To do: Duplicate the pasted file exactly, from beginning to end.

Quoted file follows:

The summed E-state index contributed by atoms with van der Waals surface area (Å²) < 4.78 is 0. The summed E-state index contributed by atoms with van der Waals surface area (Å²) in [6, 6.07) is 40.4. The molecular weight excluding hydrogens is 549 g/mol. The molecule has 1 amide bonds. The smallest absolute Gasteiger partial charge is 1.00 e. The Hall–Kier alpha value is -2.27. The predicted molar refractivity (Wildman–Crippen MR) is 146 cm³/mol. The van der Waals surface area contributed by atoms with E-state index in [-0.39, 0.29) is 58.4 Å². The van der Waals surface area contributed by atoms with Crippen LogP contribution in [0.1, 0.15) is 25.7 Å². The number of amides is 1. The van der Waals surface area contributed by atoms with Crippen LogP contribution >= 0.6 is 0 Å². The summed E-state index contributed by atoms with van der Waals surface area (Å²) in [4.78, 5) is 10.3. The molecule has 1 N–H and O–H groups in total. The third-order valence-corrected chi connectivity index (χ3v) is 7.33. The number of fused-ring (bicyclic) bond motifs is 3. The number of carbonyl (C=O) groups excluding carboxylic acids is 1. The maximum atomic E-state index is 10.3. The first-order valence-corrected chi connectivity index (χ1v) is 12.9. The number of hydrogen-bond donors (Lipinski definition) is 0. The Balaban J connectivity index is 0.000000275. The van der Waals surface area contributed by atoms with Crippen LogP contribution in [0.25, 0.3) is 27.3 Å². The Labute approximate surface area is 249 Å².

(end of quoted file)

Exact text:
The summed E-state index contributed by atoms with van der Waals surface area (Å²) < 4.78 is 0. The summed E-state index contributed by atoms with van der Waals surface area (Å²) in [6, 6.07) is 40.4. The molecular weight excluding hydrogens is 549 g/mol. The molecule has 1 amide bonds. The smallest absolute Gasteiger partial charge is 1.00 e. The Hall–Kier alpha value is -2.27. The predicted molar refractivity (Wildman–Crippen MR) is 146 cm³/mol. The van der Waals surface area contributed by atoms with E-state index in [-0.39, 0.29) is 58.4 Å². The van der Waals surface area contributed by atoms with Crippen LogP contribution in [0.1, 0.15) is 25.7 Å². The number of amides is 1. The van der Waals surface area contributed by atoms with Crippen LogP contribution >= 0.6 is 0 Å². The summed E-state index contributed by atoms with van der Waals surface area (Å²) in [4.78, 5) is 10.3. The molecule has 1 N–H and O–H groups in total. The third-order valence-corrected chi connectivity index (χ3v) is 7.33. The number of fused-ring (bicyclic) bond motifs is 3. The number of carbonyl (C=O) groups excluding carboxylic acids is 1. The maximum atomic E-state index is 10.3. The first-order valence-corrected chi connectivity index (χ1v) is 12.9. The number of hydrogen-bond donors (Lipinski definition) is 0. The Balaban J connectivity index is 0.000000275. The van der Waals surface area contributed by atoms with Crippen LogP contribution in [0.25, 0.3) is 27.3 Å². The Labute approximate surface area is 249 Å².